Talk of recalling President Ma Ying-jeou (馬英九) re-emerged in the pan-green camp as the opposition said Ma had “completely ignored” the people’s interests in the signing of a service trade pact with Beijing that could have devastating effects on local businesses.
“If Ma insists on pushing the agreement through the legislature, which under the Constitution could initiate a recall proposal, it is time to recall him,” Democratic Progressive Party (DPP) Chairman Su Tseng-chang (蘇貞昌) said after a meeting with representatives of Chinese herbal medicine associations yesterday.
The Chinese herbal sector was among the 64 local industries that Taiwan will open to Chinese investment under the pact, which politicians and businesspeople said was signed on Friday without prior consultation with the local sectors, comprehensive assessment or transparency.
Su, who began a series of meetings with representatives from the affected sectors to discuss the potential damage, pledged that the DPP caucus would demand clause-by-clause screening and voting on the agreement.
The Taiwan Solidarity Union (TSU) agreed with the DPP, with its party headquarters announcing its intention to propose to recall Ma again following a failed attempt last year.
A recall proposal by the opposition was blocked by the Chinese Nationalist Party (KMT) in May last year, days before the end of Ma’s first term.
“If the KMT insisted on putting the pact to a vote as a package, I believe the recall proposal will be submitted,” TSU Legislator Lin Shih-chia (林世嘉), adding that the party requested Premier Jiang Yi-huah (江宜樺) report to the legislature and Ma to make a state of the nation address.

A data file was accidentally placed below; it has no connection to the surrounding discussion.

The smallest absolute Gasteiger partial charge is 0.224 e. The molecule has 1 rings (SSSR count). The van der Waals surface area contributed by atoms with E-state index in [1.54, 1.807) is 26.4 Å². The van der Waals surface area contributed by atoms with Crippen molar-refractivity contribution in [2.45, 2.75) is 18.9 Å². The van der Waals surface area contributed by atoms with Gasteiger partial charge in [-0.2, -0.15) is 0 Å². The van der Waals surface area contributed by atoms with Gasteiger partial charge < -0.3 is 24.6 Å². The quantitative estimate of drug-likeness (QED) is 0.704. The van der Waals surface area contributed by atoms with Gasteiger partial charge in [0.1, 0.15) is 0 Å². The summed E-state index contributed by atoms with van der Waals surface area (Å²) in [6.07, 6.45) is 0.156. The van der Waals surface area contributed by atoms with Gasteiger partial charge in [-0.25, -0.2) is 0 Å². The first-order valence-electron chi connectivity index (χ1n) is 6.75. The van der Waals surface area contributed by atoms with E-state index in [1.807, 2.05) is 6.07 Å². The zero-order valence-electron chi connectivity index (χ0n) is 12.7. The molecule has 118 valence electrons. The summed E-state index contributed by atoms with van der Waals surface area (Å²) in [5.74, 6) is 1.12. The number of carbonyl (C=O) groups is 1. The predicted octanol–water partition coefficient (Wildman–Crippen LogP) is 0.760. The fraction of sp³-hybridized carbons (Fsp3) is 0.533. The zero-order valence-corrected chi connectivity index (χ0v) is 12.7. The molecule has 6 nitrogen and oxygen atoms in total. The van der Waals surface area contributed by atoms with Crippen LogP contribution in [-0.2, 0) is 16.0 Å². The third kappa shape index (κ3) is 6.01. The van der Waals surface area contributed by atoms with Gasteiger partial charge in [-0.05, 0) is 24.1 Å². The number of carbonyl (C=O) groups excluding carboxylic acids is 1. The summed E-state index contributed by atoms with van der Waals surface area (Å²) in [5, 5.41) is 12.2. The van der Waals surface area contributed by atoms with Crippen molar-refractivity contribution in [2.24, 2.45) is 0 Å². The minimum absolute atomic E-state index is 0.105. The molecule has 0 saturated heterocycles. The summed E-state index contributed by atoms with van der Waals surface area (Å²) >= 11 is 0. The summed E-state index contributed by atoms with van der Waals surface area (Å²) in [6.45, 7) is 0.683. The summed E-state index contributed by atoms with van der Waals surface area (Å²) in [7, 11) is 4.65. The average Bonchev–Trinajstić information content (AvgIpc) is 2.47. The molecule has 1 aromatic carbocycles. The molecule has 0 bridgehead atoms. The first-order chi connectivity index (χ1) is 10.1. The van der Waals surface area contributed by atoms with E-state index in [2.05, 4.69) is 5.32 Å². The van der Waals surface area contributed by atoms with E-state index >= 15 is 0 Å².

Pan-green politicians continued to criticize the government for what they described as the lack of transparency and hastiness of the controversial agreement, a follow-up to the Economic Cooperation Framework Agreement (ECFA) signed in 2010.
Former DPP chairperson Tsai Ing-wen (蔡英文) said in a press release that the agreement should be monitored in the legislature according to the highest standards because the service sector would be the backbone of Taiwan’s economy in the future.
Tsai said Taiwanese could not accept Ma appealing to Beijing without regard for their voices, adding that Beijing could try to gain strategic advantages by controlling key sectors and influencing Taiwan’s society and job market.
The pact should not be put to a vote as a package and those inappropriate clauses should be removed or revised, Tsai said, adding that Taiwan “should do whatever it takes to make the agreement right, even if it means the government has to renegotiate with Beijing.”
Meanwhile, the Ma administration should present an overall strategy for the service sector and a complete set of supporting measures for the service trade pact, she said.
Having studied the text of the pact, DPP Legislator Chen Chi-mai (陳其邁) yesterday said that there were at least six flaws that put Taiwan at a disadvantage, including China’s subsidies to domestic businesses and the lack of domestic legislation supporting foreign businesses, which would become another form of non-tariff barriers.
Yunlin County Commissioner Su Chi-fen (蘇治芬) said she refused to recognize and implement the agreement.
A joint statement released by several civic groups, including Taiwan Democracy Watch, demanded the government hold off on the agreement until the legislature finishes its review, saying that if the Executive Yuan failed to do so, lawmakers should file a no-confidence motion against the Cabinet.